When it comes to Argentina, your mind may muster images of tango rather than Contango. Without a doubt, the country's energy markets are far less elegant than its national dance -- so much so that one of the major operators is thinking about bowing out.

Amid an uncertain regulatory environment, natural gas investment in Argentina has badly lagged the country's industrial rebound. Price controls have been in place since the country's economic swoon, and been maintained at such a low level that a lot of coal and oil users have switched to the cheaper fuel. Amazingly, shortages have ensued. This is affecting not only Argentinean energy consumers, but neighboring Chile as well.

Gasoline prices have also been kept artificially low over the past few years by the government of President Nestor Kirchner. Rather than providing marketers like ExxonMobil (NYSE:XOM), Petrobras (NYSE:PBR), and Royal Dutch Shell (NYSE:RDS-A) (NYSE:RDS-B) the carrot of market-clearing prices that would eliminate excess supply and excess demand, the government wields a nasty stick -- meet your supply quota, or we'll toss your fat-cat execs in the slammer.

Exxon, which operates under the Esso moniker, is reportedly thinking about calling it quits. It wouldn't be the first foreign player to do so. Last year, Pioneer Natural Resources (NYSE:PXD) sold its significant holdings to Apache (NYSE:APA).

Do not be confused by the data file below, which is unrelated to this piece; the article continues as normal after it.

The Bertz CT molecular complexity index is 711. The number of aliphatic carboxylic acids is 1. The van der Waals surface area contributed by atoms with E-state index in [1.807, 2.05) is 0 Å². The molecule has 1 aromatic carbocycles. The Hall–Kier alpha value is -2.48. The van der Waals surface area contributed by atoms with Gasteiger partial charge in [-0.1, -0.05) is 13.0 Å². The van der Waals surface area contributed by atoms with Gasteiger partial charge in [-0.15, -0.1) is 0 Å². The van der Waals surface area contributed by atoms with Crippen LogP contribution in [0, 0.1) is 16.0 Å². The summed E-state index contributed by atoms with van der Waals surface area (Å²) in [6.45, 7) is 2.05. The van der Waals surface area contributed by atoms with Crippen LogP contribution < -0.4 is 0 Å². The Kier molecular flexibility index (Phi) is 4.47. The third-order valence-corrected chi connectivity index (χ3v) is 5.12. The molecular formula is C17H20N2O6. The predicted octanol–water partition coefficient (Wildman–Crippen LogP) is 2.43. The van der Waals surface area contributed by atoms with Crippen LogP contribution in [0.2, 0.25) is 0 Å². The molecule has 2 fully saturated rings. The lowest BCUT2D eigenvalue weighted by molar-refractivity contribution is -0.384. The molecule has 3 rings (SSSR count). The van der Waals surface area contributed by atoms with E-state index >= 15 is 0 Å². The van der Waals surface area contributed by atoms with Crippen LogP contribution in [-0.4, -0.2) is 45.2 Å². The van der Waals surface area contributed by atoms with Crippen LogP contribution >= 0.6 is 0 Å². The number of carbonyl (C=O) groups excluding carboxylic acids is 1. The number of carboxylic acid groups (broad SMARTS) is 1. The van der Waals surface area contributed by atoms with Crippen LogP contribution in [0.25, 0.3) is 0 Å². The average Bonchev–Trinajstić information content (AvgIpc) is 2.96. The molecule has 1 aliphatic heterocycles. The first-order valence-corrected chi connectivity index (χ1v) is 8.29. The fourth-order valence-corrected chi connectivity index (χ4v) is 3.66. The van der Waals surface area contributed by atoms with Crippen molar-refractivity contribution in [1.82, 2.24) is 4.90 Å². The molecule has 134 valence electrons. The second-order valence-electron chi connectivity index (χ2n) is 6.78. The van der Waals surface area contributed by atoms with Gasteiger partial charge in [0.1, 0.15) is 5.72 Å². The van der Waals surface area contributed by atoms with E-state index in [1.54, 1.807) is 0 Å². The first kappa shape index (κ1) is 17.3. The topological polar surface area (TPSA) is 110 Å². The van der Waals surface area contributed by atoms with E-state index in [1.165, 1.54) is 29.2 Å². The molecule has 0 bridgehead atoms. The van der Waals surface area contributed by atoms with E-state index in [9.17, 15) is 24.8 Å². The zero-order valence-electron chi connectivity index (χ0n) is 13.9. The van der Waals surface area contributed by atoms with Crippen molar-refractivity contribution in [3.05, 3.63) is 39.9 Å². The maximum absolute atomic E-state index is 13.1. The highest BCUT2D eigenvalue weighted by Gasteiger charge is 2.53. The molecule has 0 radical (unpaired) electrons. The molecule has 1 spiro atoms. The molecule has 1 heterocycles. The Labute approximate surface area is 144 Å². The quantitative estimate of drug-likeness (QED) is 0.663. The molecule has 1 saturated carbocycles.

While the latter company has averaged about $1 on its natural gas price realizations in Argentina, it says that the country "is starting to work." But even Apache's market-priced contracts don't look all that appealing today, and I'm going to need more convincing that the Argentinean energy sector is really a good place to put shareholder money.

Related Foolishness:

  • Shell has also experienced rough handling over in Russia.
  • With a near-monopoly back at home, Petrobras can't be squirming too much.
  • I've recently questioned whether it's time to jump on Apache.

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Fool contributor Toby Shute doesn't have a position in any company mentioned. Petrobras is an Income Investor selection. The Motley Fool's disclosure policy prefers the carrot to the stick.